He said only 10 percent of Palestinian prisoners, about 500 in total, are serving life sentences in Israeli jails, indicating that they were convicted of involvement in the killing of Israeli citizens. In accordance with Palestinian law, Fares said, the families of those people should not have to suffer, be held responsible for their relative’s crimes, or be deprived of social support services provided by the government.

Jibril Rajoub, a senior Fatah official, told Arab News the issue of Palestinian support for the families of martyrs and detainees will only end when the Israeli occupation of Palestinian land ends.

“It appears that some members of the US Congress only care about supporting the continuation of Israeli occupation, not an equitable peace between the two peoples,” he said.

“This issue is very sensitive for the Palestinian people because it touches the core of their existence and their struggles to free their country and end the Israeli occupation.”


Iraq resumes rice cultivation after two-year ban with new climate friendly strain

Iraq resumes rice cultivation after two-year ban with new climate friendly strain
Updated 19 sec ago
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Iraq resumes rice cultivation after two-year ban with new climate friendly strain

Iraq resumes rice cultivation after two-year ban with new climate friendly strain
  • Iraq is one of the world’s top 10 importers of rice and wheat, to supply a huge food rationing program held over from the era of former ruler Saddam Hussein
BAGHDAD: Iraq has resumed rice cultivation after a two-year ban prompted by water scarcity, and is testing out a strain of the grain that consumes less water than traditionally planted versions.
Deputy Minister of Agriculture Mahdi Sahar Al-Jubouri told Reuters the country has earmarked 150 sq km (58 sq miles) for rice growing this season and forecast a yield of 150,000 tons, as officials said water is more abundant due to heavy winter rainfall and the promise of more water flows from Turkiye.
This follows a two-year production ban which saw just 5 to 10 sq km of rice planted annually for the purpose of seed extraction, amid a water crisis that experts say was tied to upstream dams built by Turkiye and Iran, less rainfall and other climate change-driven factors.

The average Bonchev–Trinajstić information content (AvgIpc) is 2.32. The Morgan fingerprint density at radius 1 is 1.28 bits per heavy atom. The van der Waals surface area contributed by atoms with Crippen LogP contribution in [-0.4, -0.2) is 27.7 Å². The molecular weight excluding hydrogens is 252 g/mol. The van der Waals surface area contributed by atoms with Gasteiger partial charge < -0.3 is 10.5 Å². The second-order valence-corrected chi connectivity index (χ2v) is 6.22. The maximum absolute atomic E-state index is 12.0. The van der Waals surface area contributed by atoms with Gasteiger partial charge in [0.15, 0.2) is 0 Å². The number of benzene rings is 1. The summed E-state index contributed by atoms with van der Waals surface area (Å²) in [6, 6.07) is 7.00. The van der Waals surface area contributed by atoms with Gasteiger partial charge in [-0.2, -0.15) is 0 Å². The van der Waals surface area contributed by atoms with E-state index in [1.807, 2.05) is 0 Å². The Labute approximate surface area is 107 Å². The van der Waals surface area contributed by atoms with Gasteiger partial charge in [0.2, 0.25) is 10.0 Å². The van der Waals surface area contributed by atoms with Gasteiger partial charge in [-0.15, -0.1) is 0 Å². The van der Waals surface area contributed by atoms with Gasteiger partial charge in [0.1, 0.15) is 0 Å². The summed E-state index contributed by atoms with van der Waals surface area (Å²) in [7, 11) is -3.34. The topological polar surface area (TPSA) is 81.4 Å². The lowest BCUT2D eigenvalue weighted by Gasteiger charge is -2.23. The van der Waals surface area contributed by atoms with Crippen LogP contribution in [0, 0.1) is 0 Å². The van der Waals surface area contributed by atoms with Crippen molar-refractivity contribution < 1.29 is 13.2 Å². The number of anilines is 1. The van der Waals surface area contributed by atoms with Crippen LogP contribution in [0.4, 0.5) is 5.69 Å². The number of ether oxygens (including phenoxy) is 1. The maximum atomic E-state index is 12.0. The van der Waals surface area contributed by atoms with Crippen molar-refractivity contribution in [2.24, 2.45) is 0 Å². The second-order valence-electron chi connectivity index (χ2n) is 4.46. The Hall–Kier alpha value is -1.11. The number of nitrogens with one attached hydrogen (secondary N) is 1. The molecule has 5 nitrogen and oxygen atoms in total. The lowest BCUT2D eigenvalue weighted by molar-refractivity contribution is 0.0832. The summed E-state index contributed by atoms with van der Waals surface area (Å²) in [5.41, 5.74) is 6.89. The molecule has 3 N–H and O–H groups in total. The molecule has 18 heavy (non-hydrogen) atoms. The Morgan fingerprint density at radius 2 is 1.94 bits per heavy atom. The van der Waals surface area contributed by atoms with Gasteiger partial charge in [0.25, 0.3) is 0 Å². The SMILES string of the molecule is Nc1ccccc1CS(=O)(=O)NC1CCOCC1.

Iraq is one of the world’s top 10 importers of rice and wheat, to supply a huge food rationing program held over from the era of former ruler Saddam Hussein.
Decades ago, the country grew most of its own rice and exported wheat and barley and at one time was the world’s top exporter of dates, until problems with soil salinity, poor irrigation systems, drought and decades of conflict all hit its agricultural sector and made it a major buyer on world markets.
Iraq will still need to import around 1.25 million tons of rice this year to meet domestic demand, the same as last year, grain board officials said.

HYBRID VARIETY
Rice farming in Iraq typically begins in June and concludes with a harvest in November.
Several varieties of rice are grown, with the Amber rice, known for its unique aroma and flavour, the most popular.
Iraqi agricultural scientists have developed a new strain of rice, named Ghiri, which is a hybrid of the Amber and Jasmine varieties and can be planted using fixed sprayers without the need for flooding. It has been planted on a small scale this season under trial after being tested at the Al-Mishkhab Research Station last year.
Plans are in place to broaden its cultivation in future seasons, Jubouri said in an interview with Reuters.
The government aims for the sector to transition from the traditional irrigation method, which involves flooding the crop with water, to using fixed irrigation systems and mechanical seeders.
Farmers adopting modern agricultural methods like sprinkler systems will be offered incentives akin to the support provided for wheat production such as higher prices for their produce, Jubouri said.
For the current 2024 season, rice farming has been permitted in five provinces: Najaf, Diwaniyah, Muthanna, Dhi Qar and Babel. Najaf province has been allocated the largest share.
Muhsin Abdul Ameer, head of the farmers’ association in Najaf province, said that approximately 80 sq km of agricultural land in the province has been planted, representing about 37 percent of the total agricultural land allocated across the country. The planted varieties include Amber, Jasmine and Euphrates rice.
Abdul Ameer said the planting season in Najaf province, which began in the middle of June, has now been completed.
The water, agriculture and marshes committee in the Iraqi parliament said rainfall last winter and pledges from Turkiye to increase Iraq’s access to water released from the Tigris and Euphrates Rivers that originate in Turkiye had enabled the resumption of rice growing.